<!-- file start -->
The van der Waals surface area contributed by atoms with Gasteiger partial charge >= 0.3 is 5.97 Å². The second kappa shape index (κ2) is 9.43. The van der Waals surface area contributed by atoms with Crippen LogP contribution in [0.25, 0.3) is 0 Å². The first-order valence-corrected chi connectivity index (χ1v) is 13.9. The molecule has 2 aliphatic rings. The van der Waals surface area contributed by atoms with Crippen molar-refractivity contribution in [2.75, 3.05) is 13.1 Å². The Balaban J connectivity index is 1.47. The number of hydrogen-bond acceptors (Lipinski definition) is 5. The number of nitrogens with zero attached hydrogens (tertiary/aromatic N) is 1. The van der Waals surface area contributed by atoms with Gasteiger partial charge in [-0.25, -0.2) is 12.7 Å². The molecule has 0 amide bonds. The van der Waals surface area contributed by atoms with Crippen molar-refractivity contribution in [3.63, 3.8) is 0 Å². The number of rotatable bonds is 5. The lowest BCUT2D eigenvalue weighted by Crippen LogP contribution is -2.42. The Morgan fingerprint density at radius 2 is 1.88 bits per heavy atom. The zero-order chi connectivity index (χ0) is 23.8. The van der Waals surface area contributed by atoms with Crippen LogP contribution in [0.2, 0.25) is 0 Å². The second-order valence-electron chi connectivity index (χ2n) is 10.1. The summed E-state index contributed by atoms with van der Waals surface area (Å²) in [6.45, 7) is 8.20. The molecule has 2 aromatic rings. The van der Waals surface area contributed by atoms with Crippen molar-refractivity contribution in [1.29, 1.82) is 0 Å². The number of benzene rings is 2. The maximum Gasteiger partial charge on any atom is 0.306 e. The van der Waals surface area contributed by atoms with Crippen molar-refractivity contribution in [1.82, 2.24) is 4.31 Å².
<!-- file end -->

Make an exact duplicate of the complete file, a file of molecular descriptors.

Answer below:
The van der Waals surface area contributed by atoms with Gasteiger partial charge >= 0.3 is 5.97 Å². The second kappa shape index (κ2) is 9.43. The van der Waals surface area contributed by atoms with Crippen LogP contribution in [0.25, 0.3) is 0 Å². The first-order valence-corrected chi connectivity index (χ1v) is 13.9. The molecule has 2 aliphatic rings. The van der Waals surface area contributed by atoms with Crippen molar-refractivity contribution in [2.75, 3.05) is 13.1 Å². The Balaban J connectivity index is 1.47. The number of hydrogen-bond acceptors (Lipinski definition) is 5. The number of nitrogens with zero attached hydrogens (tertiary/aromatic N) is 1. The van der Waals surface area contributed by atoms with Gasteiger partial charge in [-0.25, -0.2) is 12.7 Å². The molecule has 0 amide bonds. The van der Waals surface area contributed by atoms with Crippen molar-refractivity contribution in [3.63, 3.8) is 0 Å². The number of rotatable bonds is 5. The lowest BCUT2D eigenvalue weighted by Crippen LogP contribution is -2.42. The Morgan fingerprint density at radius 2 is 1.88 bits per heavy atom. The zero-order chi connectivity index (χ0) is 23.8. The van der Waals surface area contributed by atoms with Crippen LogP contribution in [0.2, 0.25) is 0 Å². The second-order valence-electron chi connectivity index (χ2n) is 10.1. The summed E-state index contributed by atoms with van der Waals surface area (Å²) in [6.45, 7) is 8.20. The molecule has 2 aromatic rings. The van der Waals surface area contributed by atoms with Crippen molar-refractivity contribution in [1.29, 1.82) is 0 Å². The number of benzene rings is 2. The maximum Gasteiger partial charge on any atom is 0.306 e. The van der Waals surface area contributed by atoms with Crippen molar-refractivity contribution in [1.82, 2.24) is 4.31 Å².